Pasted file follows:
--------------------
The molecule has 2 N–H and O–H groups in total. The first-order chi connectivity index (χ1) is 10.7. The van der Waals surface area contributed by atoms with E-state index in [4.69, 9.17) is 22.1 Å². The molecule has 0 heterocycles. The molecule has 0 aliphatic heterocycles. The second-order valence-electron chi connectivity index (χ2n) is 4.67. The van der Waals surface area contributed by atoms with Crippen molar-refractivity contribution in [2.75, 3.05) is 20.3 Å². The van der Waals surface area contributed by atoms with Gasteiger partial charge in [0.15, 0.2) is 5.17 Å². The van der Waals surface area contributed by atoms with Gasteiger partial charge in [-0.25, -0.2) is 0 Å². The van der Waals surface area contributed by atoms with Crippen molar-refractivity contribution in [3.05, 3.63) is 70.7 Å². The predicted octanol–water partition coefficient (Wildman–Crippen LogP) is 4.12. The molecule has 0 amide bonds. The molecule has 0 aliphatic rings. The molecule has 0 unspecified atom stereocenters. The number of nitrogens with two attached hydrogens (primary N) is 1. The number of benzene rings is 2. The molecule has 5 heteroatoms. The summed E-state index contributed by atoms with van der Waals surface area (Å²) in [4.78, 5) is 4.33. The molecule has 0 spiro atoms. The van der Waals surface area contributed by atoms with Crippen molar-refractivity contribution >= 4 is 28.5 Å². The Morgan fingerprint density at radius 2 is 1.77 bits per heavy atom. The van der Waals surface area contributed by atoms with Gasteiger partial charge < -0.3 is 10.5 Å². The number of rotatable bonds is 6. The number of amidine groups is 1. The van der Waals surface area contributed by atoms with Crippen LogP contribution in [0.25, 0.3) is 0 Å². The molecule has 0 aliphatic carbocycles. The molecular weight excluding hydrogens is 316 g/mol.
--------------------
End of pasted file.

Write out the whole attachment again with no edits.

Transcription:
The molecule has 2 N–H and O–H groups in total. The first-order chi connectivity index (χ1) is 10.7. The van der Waals surface area contributed by atoms with E-state index in [4.69, 9.17) is 22.1 Å². The molecule has 0 heterocycles. The molecule has 0 aliphatic heterocycles. The second-order valence-electron chi connectivity index (χ2n) is 4.67. The van der Waals surface area contributed by atoms with Crippen molar-refractivity contribution in [2.75, 3.05) is 20.3 Å². The van der Waals surface area contributed by atoms with Gasteiger partial charge in [0.15, 0.2) is 5.17 Å². The van der Waals surface area contributed by atoms with Gasteiger partial charge in [-0.25, -0.2) is 0 Å². The van der Waals surface area contributed by atoms with Crippen molar-refractivity contribution in [3.05, 3.63) is 70.7 Å². The predicted octanol–water partition coefficient (Wildman–Crippen LogP) is 4.12. The molecule has 0 amide bonds. The molecule has 0 aliphatic rings. The molecule has 0 unspecified atom stereocenters. The number of nitrogens with two attached hydrogens (primary N) is 1. The number of benzene rings is 2. The molecule has 5 heteroatoms. The summed E-state index contributed by atoms with van der Waals surface area (Å²) in [4.78, 5) is 4.33. The molecule has 0 spiro atoms. The van der Waals surface area contributed by atoms with Crippen molar-refractivity contribution >= 4 is 28.5 Å². The Morgan fingerprint density at radius 2 is 1.77 bits per heavy atom. The van der Waals surface area contributed by atoms with Gasteiger partial charge < -0.3 is 10.5 Å². The number of rotatable bonds is 6. The number of amidine groups is 1. The van der Waals surface area contributed by atoms with Crippen LogP contribution in [0.25, 0.3) is 0 Å². The molecule has 0 aliphatic carbocycles. The molecular weight excluding hydrogens is 316 g/mol.